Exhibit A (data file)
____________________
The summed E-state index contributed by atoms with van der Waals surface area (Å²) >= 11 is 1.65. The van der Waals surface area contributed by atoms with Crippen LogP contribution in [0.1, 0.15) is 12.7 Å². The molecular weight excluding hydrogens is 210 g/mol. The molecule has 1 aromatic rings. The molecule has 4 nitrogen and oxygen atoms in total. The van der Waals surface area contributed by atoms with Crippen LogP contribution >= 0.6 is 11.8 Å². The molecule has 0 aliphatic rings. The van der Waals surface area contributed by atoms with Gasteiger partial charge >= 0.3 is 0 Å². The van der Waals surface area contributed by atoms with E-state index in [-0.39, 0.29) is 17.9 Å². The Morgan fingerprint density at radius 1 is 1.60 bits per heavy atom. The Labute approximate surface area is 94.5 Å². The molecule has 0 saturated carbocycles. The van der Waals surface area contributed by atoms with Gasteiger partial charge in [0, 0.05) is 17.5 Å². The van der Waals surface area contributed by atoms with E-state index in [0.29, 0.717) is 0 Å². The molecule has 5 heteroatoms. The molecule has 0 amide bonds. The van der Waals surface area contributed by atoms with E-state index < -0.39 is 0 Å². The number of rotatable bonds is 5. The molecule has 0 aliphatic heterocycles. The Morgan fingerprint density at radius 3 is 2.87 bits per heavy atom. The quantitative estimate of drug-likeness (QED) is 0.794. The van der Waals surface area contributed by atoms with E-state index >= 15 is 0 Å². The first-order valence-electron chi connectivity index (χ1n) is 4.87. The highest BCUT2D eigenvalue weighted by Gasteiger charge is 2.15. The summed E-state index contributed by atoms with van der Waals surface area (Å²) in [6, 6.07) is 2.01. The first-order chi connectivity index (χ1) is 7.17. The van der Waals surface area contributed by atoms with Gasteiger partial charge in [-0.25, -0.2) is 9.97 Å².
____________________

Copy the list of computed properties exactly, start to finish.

The summed E-state index contributed by atoms with van der Waals surface area (Å²) >= 11 is 1.65. The van der Waals surface area contributed by atoms with Crippen LogP contribution in [0.1, 0.15) is 12.7 Å². The molecular weight excluding hydrogens is 210 g/mol. The molecule has 1 aromatic rings. The molecule has 4 nitrogen and oxygen atoms in total. The van der Waals surface area contributed by atoms with Crippen LogP contribution >= 0.6 is 11.8 Å². The molecule has 0 aliphatic rings. The van der Waals surface area contributed by atoms with Gasteiger partial charge >= 0.3 is 0 Å². The van der Waals surface area contributed by atoms with E-state index in [-0.39, 0.29) is 17.9 Å². The Morgan fingerprint density at radius 1 is 1.60 bits per heavy atom. The Labute approximate surface area is 94.5 Å². The molecule has 0 saturated carbocycles. The van der Waals surface area contributed by atoms with Gasteiger partial charge in [0, 0.05) is 17.5 Å². The van der Waals surface area contributed by atoms with E-state index in [0.29, 0.717) is 0 Å². The molecule has 5 heteroatoms. The molecule has 0 amide bonds. The van der Waals surface area contributed by atoms with E-state index < -0.39 is 0 Å². The number of rotatable bonds is 5. The molecule has 0 aliphatic heterocycles. The Morgan fingerprint density at radius 3 is 2.87 bits per heavy atom. The quantitative estimate of drug-likeness (QED) is 0.794. The van der Waals surface area contributed by atoms with E-state index >= 15 is 0 Å². The first-order valence-electron chi connectivity index (χ1n) is 4.87. The highest BCUT2D eigenvalue weighted by Gasteiger charge is 2.15. The summed E-state index contributed by atoms with van der Waals surface area (Å²) in [6, 6.07) is 2.01. The first-order chi connectivity index (χ1) is 7.17. The van der Waals surface area contributed by atoms with Gasteiger partial charge in [-0.25, -0.2) is 9.97 Å².